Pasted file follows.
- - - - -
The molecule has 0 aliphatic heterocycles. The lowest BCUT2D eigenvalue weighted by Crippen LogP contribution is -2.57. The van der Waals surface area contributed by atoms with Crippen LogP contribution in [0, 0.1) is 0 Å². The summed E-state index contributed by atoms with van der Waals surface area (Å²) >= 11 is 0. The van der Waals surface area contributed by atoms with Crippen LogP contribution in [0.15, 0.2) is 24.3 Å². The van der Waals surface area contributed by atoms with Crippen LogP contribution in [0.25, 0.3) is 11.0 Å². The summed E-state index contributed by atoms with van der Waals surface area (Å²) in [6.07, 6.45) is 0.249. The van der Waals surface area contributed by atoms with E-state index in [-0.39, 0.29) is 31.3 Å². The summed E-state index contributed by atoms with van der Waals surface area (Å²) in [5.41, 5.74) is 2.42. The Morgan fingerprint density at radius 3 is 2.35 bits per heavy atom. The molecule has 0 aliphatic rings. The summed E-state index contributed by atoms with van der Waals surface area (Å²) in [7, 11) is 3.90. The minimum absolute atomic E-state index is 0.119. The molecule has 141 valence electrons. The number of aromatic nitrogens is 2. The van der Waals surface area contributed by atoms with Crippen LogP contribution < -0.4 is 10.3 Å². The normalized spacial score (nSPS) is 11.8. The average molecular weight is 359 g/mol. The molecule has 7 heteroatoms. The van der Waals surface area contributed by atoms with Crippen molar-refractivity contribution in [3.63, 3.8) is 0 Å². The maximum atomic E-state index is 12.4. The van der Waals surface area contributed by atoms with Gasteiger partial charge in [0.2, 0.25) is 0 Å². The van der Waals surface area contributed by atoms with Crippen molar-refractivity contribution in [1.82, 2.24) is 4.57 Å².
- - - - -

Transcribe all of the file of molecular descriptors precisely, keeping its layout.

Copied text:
The molecule has 0 aliphatic heterocycles. The lowest BCUT2D eigenvalue weighted by Crippen LogP contribution is -2.57. The van der Waals surface area contributed by atoms with Crippen LogP contribution in [0, 0.1) is 0 Å². The summed E-state index contributed by atoms with van der Waals surface area (Å²) >= 11 is 0. The van der Waals surface area contributed by atoms with Crippen LogP contribution in [0.15, 0.2) is 24.3 Å². The van der Waals surface area contributed by atoms with Crippen LogP contribution in [0.25, 0.3) is 11.0 Å². The summed E-state index contributed by atoms with van der Waals surface area (Å²) in [6.07, 6.45) is 0.249. The van der Waals surface area contributed by atoms with E-state index in [-0.39, 0.29) is 31.3 Å². The summed E-state index contributed by atoms with van der Waals surface area (Å²) in [5.41, 5.74) is 2.42. The Morgan fingerprint density at radius 3 is 2.35 bits per heavy atom. The molecule has 0 aliphatic rings. The summed E-state index contributed by atoms with van der Waals surface area (Å²) in [7, 11) is 3.90. The minimum absolute atomic E-state index is 0.119. The molecule has 141 valence electrons. The number of aromatic nitrogens is 2. The van der Waals surface area contributed by atoms with Crippen LogP contribution < -0.4 is 10.3 Å². The normalized spacial score (nSPS) is 11.8. The average molecular weight is 359 g/mol. The molecule has 7 heteroatoms. The van der Waals surface area contributed by atoms with Crippen molar-refractivity contribution in [3.63, 3.8) is 0 Å². The maximum atomic E-state index is 12.4. The van der Waals surface area contributed by atoms with Gasteiger partial charge in [0.2, 0.25) is 0 Å². The van der Waals surface area contributed by atoms with Crippen molar-refractivity contribution in [1.82, 2.24) is 4.57 Å².